Tech Review: Sphero 2.0
Life shouldn’t be all about work, so rather than talk about tools that make working on projects easier, this time I’ll talk about a toy for grownups.
This fun tech toy is known as Sphero. The prototype was invented by Ian Bernstein and Adam Wilson, and debuted at the 2011 Consumer Electronics Show (CES). Its plastic case was developed with a 3D printer, and contained innards that would be found in a typical smartphone of that era, as well as a gyroscope and an accelerometer. I say era, because smartphones sure have come a long way since 2011! This original version was praised for its speed but was criticized for its high price and limited functionality. Battery life wasn’t all that great, either.
Fast forward to 2013, a newer and more improved version called Sphero 2.0 – App Controlled Robotic Ball was released by a company called Orbotix. This time an open API (Application Programming Interface)- that allows any programmer to develop custom Apps for it (think of the Android system and how it allows much more freedom to add or remove or even alter its functions, compared to Apple’s very restrictive iOS operation system) renewed interest in the device. There are about 20 or so Apps available from different developers at the App Store and it’s also compatible with Android.
The Sphero 2.0 is controlled via your phone’s (or tablet’s) Bluetooth functionality. Normally Bluetooth only has a range of 10m, but Orbotix claims that the device has a 30m range. I’ve tried it and found it is closer to 15m for range.
Initially it starts off kind of slow (think of it being governed) out of the box, after you first charge it. It’s charged with the included charger which also acts as a base when you’re not using it. A key note: there are no holes in the Sphero to attach a cable to it for charging or updating the software. It’s all done wirelessly (just like those charging mats/pads for your cell phone that allow the device to be charged just by placing it on the conductive surface). If it had holes, it wouldn’t be waterproof.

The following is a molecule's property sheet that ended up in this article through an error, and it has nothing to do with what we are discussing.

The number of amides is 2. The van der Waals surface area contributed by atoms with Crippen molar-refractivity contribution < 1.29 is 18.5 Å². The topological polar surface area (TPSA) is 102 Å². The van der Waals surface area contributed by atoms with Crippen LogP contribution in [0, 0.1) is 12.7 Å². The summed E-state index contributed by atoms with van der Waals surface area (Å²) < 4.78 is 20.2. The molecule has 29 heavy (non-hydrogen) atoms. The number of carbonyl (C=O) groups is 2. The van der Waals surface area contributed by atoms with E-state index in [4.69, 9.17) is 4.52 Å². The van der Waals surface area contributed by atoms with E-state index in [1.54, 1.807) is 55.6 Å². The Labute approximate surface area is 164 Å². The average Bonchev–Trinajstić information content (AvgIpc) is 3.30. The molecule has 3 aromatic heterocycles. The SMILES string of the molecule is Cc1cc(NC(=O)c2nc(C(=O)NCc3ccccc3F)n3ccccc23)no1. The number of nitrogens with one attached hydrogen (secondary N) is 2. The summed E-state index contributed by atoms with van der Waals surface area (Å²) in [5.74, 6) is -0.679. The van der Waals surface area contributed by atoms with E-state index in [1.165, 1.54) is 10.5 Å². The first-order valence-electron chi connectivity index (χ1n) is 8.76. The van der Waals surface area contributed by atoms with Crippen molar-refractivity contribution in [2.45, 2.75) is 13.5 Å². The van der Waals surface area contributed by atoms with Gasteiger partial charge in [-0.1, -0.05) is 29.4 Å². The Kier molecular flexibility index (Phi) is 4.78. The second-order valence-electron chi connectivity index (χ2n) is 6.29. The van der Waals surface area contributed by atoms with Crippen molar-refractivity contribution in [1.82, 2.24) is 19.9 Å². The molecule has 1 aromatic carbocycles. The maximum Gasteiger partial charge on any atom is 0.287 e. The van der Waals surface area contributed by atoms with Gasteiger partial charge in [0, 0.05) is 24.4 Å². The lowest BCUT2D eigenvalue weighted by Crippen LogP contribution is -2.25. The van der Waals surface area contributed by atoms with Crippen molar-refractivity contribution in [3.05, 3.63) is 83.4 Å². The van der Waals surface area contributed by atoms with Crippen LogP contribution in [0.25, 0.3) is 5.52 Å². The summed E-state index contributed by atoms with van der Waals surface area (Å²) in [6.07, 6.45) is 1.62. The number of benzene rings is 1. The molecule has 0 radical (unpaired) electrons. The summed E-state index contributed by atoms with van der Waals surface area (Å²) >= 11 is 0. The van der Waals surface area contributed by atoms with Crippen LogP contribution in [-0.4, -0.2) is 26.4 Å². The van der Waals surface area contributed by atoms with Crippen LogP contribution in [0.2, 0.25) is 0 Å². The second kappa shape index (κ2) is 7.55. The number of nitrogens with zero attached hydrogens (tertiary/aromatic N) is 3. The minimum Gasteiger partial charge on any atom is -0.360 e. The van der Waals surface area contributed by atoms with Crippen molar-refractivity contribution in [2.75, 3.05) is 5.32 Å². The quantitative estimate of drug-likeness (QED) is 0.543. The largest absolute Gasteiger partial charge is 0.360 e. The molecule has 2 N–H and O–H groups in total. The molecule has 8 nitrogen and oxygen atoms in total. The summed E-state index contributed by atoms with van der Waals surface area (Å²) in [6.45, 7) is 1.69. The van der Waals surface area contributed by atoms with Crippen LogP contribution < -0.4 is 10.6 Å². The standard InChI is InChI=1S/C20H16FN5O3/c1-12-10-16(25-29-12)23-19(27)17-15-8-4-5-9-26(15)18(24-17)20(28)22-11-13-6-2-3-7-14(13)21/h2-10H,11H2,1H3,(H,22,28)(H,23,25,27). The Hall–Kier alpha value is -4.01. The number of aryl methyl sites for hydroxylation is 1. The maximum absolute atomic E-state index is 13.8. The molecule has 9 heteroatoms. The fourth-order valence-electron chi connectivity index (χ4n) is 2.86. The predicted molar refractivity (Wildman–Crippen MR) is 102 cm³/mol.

Yep, I said waterproof! It can be completely submersed in your sink/bathtub/pool or toilet (although I don’t recommend the last one, for hygienic reasons). It’ll move with much effort in water. You’ll need to buy an optional rubber slip cover, called Nubby, available in several colors, for it to move with more ease not just in water, but even on grass and dirt. You can take the Sphero outside to play. It is really durable, and if you have children this means it is one less thing for them to hurt themselves with (or break).
You can even use it in the dark as it contains L.E.D.’s that glow from within. Its white shell isn’t transparent, but its plastic does allow some light to be seen. (There was a limited edition clear version available at one time, that allowed you to see its innards without having to crack it open, through Apple’s brick and mortar stores and their Website, but you’d probably have to hit up eBay for one, by now).
The more games you play with it (you need to install software on your phone/tablet to control it), the more it loosens up, the faster it goes, and the more functions you unlock. It kind of sounds like playing a Role Playing videogame and leveling up your character. You get to do more as you progress. Eventually it will reach speeds up to 4.5 mph. That doesn’t sound fast, but a plastic device a little bigger than a tennis ball that has some weight to it (it feels heavy and not at all cheaply made) that does that kind of speed, impresses me.
I have tried one, and I liked it so much that I bought the company! (I’m kidding, but if buying one actually meant you owned a tiny fraction of the company, kind of like how opening an account at a credit union entitles you to some of the profits, that would be neat!). As a side note, It’s a great stress reliever.
I actually own one (two, to be exact!). Well, my wife does, but I live with the philosophy that what’s hers is mine, and what’s mine, is hers – within reason. She lets our six year old son play with it around the main floor of our house (He doesn’t call it Sphero. He calls it “Orbo”). Fitting since it is an orb. Sure, it’s constantly bumping into furniture, doorways and our cat, but it sure takes a beating and keeps on going.
This brings me to the conclusion that the Sphero 2.0 isn’t just a toy for adults. With a little supervision, your children would enjoy playing with one, too. (Just don’t let them take it to school for show and tell).